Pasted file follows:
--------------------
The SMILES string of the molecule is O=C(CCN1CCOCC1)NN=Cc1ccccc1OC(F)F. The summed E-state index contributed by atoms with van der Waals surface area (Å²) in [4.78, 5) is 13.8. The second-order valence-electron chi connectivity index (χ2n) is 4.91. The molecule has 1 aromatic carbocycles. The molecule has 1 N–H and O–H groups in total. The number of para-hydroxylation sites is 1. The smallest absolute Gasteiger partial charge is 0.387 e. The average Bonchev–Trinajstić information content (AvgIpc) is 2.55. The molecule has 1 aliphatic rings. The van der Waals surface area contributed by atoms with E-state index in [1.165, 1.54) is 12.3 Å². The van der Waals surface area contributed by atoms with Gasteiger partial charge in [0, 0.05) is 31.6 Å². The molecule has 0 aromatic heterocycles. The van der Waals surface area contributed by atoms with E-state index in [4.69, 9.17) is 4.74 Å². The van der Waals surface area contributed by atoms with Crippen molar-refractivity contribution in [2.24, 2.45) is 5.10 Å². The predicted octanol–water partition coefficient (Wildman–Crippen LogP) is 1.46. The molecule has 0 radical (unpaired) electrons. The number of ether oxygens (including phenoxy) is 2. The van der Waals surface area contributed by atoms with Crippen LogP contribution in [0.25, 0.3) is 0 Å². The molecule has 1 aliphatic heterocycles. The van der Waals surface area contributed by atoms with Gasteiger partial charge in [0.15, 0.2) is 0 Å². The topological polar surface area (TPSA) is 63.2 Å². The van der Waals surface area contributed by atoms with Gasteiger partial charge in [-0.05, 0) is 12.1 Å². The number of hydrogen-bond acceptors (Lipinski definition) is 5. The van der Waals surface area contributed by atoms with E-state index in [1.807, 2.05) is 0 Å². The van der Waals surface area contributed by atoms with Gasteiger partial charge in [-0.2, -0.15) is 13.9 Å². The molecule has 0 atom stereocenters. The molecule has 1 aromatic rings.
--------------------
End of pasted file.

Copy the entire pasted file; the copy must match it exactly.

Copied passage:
The SMILES string of the molecule is O=C(CCN1CCOCC1)NN=Cc1ccccc1OC(F)F. The summed E-state index contributed by atoms with van der Waals surface area (Å²) in [4.78, 5) is 13.8. The second-order valence-electron chi connectivity index (χ2n) is 4.91. The molecule has 1 aromatic carbocycles. The molecule has 1 N–H and O–H groups in total. The number of para-hydroxylation sites is 1. The smallest absolute Gasteiger partial charge is 0.387 e. The average Bonchev–Trinajstić information content (AvgIpc) is 2.55. The molecule has 1 aliphatic rings. The van der Waals surface area contributed by atoms with E-state index in [1.165, 1.54) is 12.3 Å². The van der Waals surface area contributed by atoms with Gasteiger partial charge in [0, 0.05) is 31.6 Å². The molecule has 0 aromatic heterocycles. The van der Waals surface area contributed by atoms with E-state index in [4.69, 9.17) is 4.74 Å². The van der Waals surface area contributed by atoms with Crippen molar-refractivity contribution in [2.24, 2.45) is 5.10 Å². The predicted octanol–water partition coefficient (Wildman–Crippen LogP) is 1.46. The molecule has 0 radical (unpaired) electrons. The number of ether oxygens (including phenoxy) is 2. The van der Waals surface area contributed by atoms with Crippen LogP contribution in [0.25, 0.3) is 0 Å². The molecule has 1 aliphatic heterocycles. The van der Waals surface area contributed by atoms with Gasteiger partial charge in [0.15, 0.2) is 0 Å². The topological polar surface area (TPSA) is 63.2 Å². The van der Waals surface area contributed by atoms with Gasteiger partial charge in [-0.05, 0) is 12.1 Å². The number of hydrogen-bond acceptors (Lipinski definition) is 5. The van der Waals surface area contributed by atoms with E-state index in [1.807, 2.05) is 0 Å². The van der Waals surface area contributed by atoms with Gasteiger partial charge in [-0.2, -0.15) is 13.9 Å². The molecule has 0 atom stereocenters. The molecule has 1 aromatic rings.